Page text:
7. How do you deal with criticism, promotional activities, editing/proofreading?

A writer must accept criticism. You can’t please everyone. If it’s informed criticism, then it’s useful. You can use it to improve your writing. The reviews I hate are those that offer nothing helpful. My mother used to say ‘if you can’t find something nice to say about someone, don’t say anything’.

Nobody told me in December 2012 writing was only 10% of the process! I’ve used dozens of book promotion techniques. For three and a half years I got nowhere. In June 2016, I switched to two or three popular sites, and downloads suddenly rocketed. I’m planning to promote The Phoenix Series in 2017, rather than individual titles, and I’m hoping to increase my marketing budget.

The editing process is my major drawback. I use the free Grammarly app to correct issues with my grammar, punctuation, and spelling. Using Pro-Writing Aid helps to reduce other problems, but I’m aware my titles aren’t as slick as they could be if I sent them to a professional editor.

There’s the rub. If I pay for an editor, I can’t afford promotions. I’m retired, on a limited income, and I commit as much as I can afford to supporting my writing. 

8. What has been the most difficult thing for you to write so far?

The blog post after a young woman I had known for twenty-five years died of breast cancer at forty-five. You can find it on my website under ‘Time for Reflection’. 

9. If you could sit down for a chat with any famous author or character, who would it be and what would you talk about?

John Arlott, the writer, poet, cricket commentator, and wine connoisseur, who died in 1991. We would sit in the Members Stand at Lords on the first morning of a Test Match against Australia, talking cricket and enjoying a bottle of his favourite red wine.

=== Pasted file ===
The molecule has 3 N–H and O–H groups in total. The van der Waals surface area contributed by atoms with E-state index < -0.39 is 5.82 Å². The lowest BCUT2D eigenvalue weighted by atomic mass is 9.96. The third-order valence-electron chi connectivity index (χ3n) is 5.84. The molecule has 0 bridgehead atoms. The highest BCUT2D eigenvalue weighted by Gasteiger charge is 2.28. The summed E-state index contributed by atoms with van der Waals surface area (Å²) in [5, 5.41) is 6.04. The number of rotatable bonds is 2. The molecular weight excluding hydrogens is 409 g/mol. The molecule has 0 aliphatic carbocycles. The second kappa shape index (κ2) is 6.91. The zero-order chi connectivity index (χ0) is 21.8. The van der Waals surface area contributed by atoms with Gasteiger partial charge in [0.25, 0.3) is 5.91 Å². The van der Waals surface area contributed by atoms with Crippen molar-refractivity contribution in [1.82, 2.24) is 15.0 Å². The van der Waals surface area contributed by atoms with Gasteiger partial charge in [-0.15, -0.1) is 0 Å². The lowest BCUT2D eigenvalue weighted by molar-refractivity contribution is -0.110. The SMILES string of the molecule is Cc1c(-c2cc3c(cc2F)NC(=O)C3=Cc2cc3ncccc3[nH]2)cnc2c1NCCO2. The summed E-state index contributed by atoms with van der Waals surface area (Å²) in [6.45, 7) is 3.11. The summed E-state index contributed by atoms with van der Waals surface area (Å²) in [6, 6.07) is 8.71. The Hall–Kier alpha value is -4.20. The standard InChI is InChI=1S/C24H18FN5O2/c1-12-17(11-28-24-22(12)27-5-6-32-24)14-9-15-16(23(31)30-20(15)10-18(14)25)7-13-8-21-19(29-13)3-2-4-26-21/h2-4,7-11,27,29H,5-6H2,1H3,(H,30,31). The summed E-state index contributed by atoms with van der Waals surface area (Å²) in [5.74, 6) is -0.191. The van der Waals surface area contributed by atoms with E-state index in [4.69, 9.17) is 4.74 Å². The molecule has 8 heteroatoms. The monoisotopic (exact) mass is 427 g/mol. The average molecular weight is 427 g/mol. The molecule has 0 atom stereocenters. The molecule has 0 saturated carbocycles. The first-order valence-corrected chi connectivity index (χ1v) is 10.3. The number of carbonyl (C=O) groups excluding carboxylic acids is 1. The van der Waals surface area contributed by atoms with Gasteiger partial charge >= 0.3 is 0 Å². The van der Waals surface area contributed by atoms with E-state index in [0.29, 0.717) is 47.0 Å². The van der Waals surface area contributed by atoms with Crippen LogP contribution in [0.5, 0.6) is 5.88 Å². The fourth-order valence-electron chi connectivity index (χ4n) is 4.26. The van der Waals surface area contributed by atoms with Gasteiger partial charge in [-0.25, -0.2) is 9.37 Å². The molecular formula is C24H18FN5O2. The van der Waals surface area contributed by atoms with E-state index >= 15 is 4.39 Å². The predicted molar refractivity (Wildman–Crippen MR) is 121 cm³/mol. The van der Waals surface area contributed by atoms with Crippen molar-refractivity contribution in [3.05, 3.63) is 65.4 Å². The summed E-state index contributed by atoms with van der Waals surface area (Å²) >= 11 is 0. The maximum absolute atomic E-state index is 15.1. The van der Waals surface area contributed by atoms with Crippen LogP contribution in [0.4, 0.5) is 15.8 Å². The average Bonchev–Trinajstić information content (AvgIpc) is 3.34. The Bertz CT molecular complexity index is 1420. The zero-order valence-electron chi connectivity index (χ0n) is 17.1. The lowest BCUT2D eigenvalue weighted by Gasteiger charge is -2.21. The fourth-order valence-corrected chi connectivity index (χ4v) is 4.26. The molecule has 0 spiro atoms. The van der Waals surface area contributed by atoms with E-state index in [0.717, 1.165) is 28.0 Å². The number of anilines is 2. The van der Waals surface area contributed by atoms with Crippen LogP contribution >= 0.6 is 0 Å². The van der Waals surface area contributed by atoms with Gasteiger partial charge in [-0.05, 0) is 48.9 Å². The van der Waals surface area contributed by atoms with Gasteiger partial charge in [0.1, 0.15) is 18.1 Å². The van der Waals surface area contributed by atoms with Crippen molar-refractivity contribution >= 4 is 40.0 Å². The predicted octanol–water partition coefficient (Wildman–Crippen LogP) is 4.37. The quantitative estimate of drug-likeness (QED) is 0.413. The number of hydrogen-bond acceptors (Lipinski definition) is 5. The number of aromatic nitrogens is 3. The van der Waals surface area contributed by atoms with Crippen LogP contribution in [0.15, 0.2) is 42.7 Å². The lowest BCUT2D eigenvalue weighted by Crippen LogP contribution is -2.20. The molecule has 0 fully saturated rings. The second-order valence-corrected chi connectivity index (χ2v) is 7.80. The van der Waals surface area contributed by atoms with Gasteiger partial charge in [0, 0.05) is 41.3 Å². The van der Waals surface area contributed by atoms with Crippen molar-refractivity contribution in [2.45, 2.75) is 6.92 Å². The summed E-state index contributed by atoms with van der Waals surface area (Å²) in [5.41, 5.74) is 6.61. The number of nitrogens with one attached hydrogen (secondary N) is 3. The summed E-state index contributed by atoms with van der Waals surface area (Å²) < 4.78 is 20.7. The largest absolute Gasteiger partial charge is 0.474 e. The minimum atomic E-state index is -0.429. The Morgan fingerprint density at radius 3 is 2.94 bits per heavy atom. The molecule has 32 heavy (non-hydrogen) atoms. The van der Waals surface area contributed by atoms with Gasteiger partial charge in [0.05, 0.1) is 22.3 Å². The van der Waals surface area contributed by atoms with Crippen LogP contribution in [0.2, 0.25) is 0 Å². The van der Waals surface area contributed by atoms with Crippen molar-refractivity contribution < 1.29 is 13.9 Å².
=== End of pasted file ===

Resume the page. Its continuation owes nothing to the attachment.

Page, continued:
10. What do people usually say about your writing? 

Forgive me if I select a few of the more complimentary things! They say I create dynamic characters, and intricate plots; and using current issues of political and economic concern gives my stories an intensely realistic feel. A reviewer said my ability to weave recent events into a tale of good versus evil was unsurpassed. There’s no shortage of material for my next six books to complete the series. Every TV bulletin or newspaper headline is a potential story line. Evil is all around us. 

Extract from ‘A New Dawn’

“Even if our armed forces, security services, and judiciary were overhauled and refocussed, things wouldn’t change. That would only happen if our leaders were prepared to accept significant levels of collateral damage. Change is painful; unpalatable decisions are not taken. When that happens; evil smiles, and continues to flourish.”

“Then we must show them the way forward; guide their hand. Our actions must highlight the benefits of change. We must never shrink from taking the difficult decisions.”


2 responses to “Meet Ted Tayler

  1. Malise says:

    Thank you for this great review. I didn’t know this author. I’ll definitely will by his books.

    Liked by 1 person